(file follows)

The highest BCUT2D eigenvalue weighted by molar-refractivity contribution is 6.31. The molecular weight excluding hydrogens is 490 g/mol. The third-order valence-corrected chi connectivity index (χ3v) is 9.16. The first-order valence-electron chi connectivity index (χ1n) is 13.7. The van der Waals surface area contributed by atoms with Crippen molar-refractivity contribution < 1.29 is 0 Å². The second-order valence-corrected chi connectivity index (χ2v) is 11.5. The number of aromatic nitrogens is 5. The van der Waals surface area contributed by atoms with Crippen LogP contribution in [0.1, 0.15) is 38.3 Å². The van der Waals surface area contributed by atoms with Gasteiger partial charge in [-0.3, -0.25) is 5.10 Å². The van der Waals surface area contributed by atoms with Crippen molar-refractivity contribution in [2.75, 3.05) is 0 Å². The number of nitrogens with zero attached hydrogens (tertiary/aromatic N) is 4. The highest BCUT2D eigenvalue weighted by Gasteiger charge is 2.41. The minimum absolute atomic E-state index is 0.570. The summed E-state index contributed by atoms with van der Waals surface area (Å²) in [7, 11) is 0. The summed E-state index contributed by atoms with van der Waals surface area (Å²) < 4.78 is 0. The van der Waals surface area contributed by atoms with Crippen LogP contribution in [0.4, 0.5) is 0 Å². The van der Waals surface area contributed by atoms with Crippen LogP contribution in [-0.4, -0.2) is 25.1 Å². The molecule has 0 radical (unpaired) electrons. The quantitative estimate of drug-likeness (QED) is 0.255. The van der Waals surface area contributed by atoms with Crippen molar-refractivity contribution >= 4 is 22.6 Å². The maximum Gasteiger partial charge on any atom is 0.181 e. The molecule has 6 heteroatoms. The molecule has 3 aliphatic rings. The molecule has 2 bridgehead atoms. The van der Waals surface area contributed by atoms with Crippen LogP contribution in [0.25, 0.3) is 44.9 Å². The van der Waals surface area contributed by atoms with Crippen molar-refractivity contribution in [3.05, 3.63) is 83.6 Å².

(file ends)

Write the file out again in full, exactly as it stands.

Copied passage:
The highest BCUT2D eigenvalue weighted by molar-refractivity contribution is 6.31. The molecular weight excluding hydrogens is 490 g/mol. The third-order valence-corrected chi connectivity index (χ3v) is 9.16. The first-order valence-electron chi connectivity index (χ1n) is 13.7. The van der Waals surface area contributed by atoms with Crippen molar-refractivity contribution < 1.29 is 0 Å². The second-order valence-corrected chi connectivity index (χ2v) is 11.5. The number of aromatic nitrogens is 5. The van der Waals surface area contributed by atoms with Crippen LogP contribution in [0.1, 0.15) is 38.3 Å². The van der Waals surface area contributed by atoms with Gasteiger partial charge in [-0.3, -0.25) is 5.10 Å². The van der Waals surface area contributed by atoms with Crippen molar-refractivity contribution in [2.75, 3.05) is 0 Å². The number of nitrogens with zero attached hydrogens (tertiary/aromatic N) is 4. The highest BCUT2D eigenvalue weighted by Gasteiger charge is 2.41. The minimum absolute atomic E-state index is 0.570. The summed E-state index contributed by atoms with van der Waals surface area (Å²) in [7, 11) is 0. The summed E-state index contributed by atoms with van der Waals surface area (Å²) < 4.78 is 0. The van der Waals surface area contributed by atoms with Crippen LogP contribution in [0.4, 0.5) is 0 Å². The van der Waals surface area contributed by atoms with Crippen LogP contribution in [-0.4, -0.2) is 25.1 Å². The molecule has 0 radical (unpaired) electrons. The quantitative estimate of drug-likeness (QED) is 0.255. The van der Waals surface area contributed by atoms with Crippen molar-refractivity contribution >= 4 is 22.6 Å². The maximum Gasteiger partial charge on any atom is 0.181 e. The molecule has 6 heteroatoms. The molecule has 3 aliphatic rings. The molecule has 2 bridgehead atoms. The van der Waals surface area contributed by atoms with Crippen LogP contribution in [0.25, 0.3) is 44.9 Å². The van der Waals surface area contributed by atoms with Crippen molar-refractivity contribution in [3.05, 3.63) is 83.6 Å².